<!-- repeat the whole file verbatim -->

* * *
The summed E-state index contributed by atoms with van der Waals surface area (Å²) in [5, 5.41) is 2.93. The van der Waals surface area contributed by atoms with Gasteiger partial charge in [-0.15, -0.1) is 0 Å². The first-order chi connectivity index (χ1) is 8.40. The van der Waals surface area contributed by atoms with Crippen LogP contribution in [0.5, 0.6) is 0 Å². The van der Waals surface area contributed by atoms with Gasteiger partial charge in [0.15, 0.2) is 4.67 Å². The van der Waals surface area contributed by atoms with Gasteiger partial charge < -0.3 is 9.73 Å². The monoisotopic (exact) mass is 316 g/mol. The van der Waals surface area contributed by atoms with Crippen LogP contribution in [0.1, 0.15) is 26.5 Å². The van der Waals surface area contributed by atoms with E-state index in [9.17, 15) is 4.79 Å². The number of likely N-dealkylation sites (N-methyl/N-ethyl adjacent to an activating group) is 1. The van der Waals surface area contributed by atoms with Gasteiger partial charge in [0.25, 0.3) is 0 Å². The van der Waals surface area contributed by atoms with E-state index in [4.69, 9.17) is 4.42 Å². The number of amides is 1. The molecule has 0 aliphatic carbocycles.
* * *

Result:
The summed E-state index contributed by atoms with van der Waals surface area (Å²) in [5, 5.41) is 2.93. The van der Waals surface area contributed by atoms with Gasteiger partial charge in [-0.15, -0.1) is 0 Å². The first-order chi connectivity index (χ1) is 8.40. The van der Waals surface area contributed by atoms with Crippen LogP contribution in [0.5, 0.6) is 0 Å². The van der Waals surface area contributed by atoms with Gasteiger partial charge in [0.15, 0.2) is 4.67 Å². The van der Waals surface area contributed by atoms with Gasteiger partial charge < -0.3 is 9.73 Å². The monoisotopic (exact) mass is 316 g/mol. The van der Waals surface area contributed by atoms with Crippen LogP contribution in [0.1, 0.15) is 26.5 Å². The van der Waals surface area contributed by atoms with E-state index in [9.17, 15) is 4.79 Å². The number of likely N-dealkylation sites (N-methyl/N-ethyl adjacent to an activating group) is 1. The van der Waals surface area contributed by atoms with Gasteiger partial charge in [0.25, 0.3) is 0 Å². The van der Waals surface area contributed by atoms with E-state index in [4.69, 9.17) is 4.42 Å². The number of amides is 1. The molecule has 0 aliphatic carbocycles.